Like me, Sandy was direct and did not suffer fools gladly (or at all, one might say!). We sorted out processes and procedures between us very quickly as she was very open and always approached problems from a “what we should we do to solve this?” standpoint, which I found very refreshing.

This, combined with her dry sense of humour, enabled us to work very well together and we became good friends over these years. I shall miss her in the Branch and as a friend.

Alastair Sharp, Treasurer

She was always there

I first met Sandy at Denman’s Garden Centre 9 years or so, ago. An inauspicious meeting that was to lead to my connection to the MNDA West Sussex South Branch as an Association Visitor.

I had already been a committee member through my association with the late Bubbles Simmonds. I felt I wanted to contribute more in a different way and Sandy had a way with her that demanded no saying ‘no to’! You all know that look, that cheeky grin – the one that says ‘gotcha’ – that followed on from serious important discussion about this horrible disease we are all striving to defeat.

Such an important person in my life and in the lives of we committee members, people with MND and their carers, every level of the organisation that serves MNDA and to Pip, Graham and Rob. Kind; determined; supportive; funny; She gave so much of her time and had a lightness of touch that belied her seriousness. She was always ‘there’. That she suddenly is not, is still hard to comprehend. Miss you Sandy. RIP.

Kate Taylor

One of a kind

What can I say, she was a lovely person and will be missed I am sure by all of us.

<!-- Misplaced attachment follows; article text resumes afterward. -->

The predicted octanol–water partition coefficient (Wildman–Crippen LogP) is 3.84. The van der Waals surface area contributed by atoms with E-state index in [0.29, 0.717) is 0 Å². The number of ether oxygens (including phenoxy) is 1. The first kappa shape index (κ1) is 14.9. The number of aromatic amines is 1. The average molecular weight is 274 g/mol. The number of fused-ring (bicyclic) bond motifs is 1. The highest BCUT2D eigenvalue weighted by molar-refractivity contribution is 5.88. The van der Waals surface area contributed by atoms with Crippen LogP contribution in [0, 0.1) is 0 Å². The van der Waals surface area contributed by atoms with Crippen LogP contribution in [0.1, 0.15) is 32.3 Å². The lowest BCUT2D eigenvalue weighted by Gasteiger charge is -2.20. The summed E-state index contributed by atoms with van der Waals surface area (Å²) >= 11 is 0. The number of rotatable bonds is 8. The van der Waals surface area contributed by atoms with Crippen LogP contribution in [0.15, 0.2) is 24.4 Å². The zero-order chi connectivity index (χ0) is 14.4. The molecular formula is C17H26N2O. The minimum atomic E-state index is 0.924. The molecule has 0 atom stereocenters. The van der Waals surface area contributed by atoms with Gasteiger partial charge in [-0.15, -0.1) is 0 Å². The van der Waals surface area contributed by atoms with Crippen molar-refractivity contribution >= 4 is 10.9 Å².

She did so much for the branch which was outside her role. Whenever I phoned her with a query she was nearly always able to give me the information I required, but on the very rare occasion that she was not able to, she was always able to point me in the right direction.

When we spoke not only did she ask how I was, she always asked after my daughter, Katie, who also helps us on occasions as a volunteer. I will miss her greatly, and it will be very hard for someone to fill her shoes, she was one of a kind.

Anne

A star loved by us all

Sandy welcomed me into the AV team 7 years ago. I will remember her for her cheerful, positive personality, her devotion to her voluntary work for MNDA, and being a rock to lean on for advice and help.

She was always there on the other end of the phone. She stepped in to support us all, never in the limelight but working behind the scenes to ensure the smooth running of the team. Nothing was too much trouble. She always made me feel valued. She was a star, loved by us all, and sorely missed.

Pru

Not forgotten…

If anybody else would like to add any other thoughts about Sandy, please email them over to us, or use the comments area below.

Thank you

Send a donation in memory of Sandy

via our new SMS text messaging service on your mobile phone

  1. Select the amount you would like to donate, anywhere from £1 to £20 maximum per text
  2. Send an SMS text message to 70085 with the phrase “MNDSANDY” followed by a space then your chosen amount in whole number format.
  3. Texts cost your donation amount plus one standard rate message set by your provider.
  4. E.g. “MNDSANDY 10” send to 70085, would send a donation of £10 (+ message cost) to the MNDA West Sussex South Branch.
  5. If you want to donate more via SMS, you will need to send another message repeating the instructions above, else consider using PayPal for larger donations…

The code MNDSANDY was chosen in memory of our previous chairperson and AV co-ordinator Sandy Barrett who sadly passed away in the summer of 2020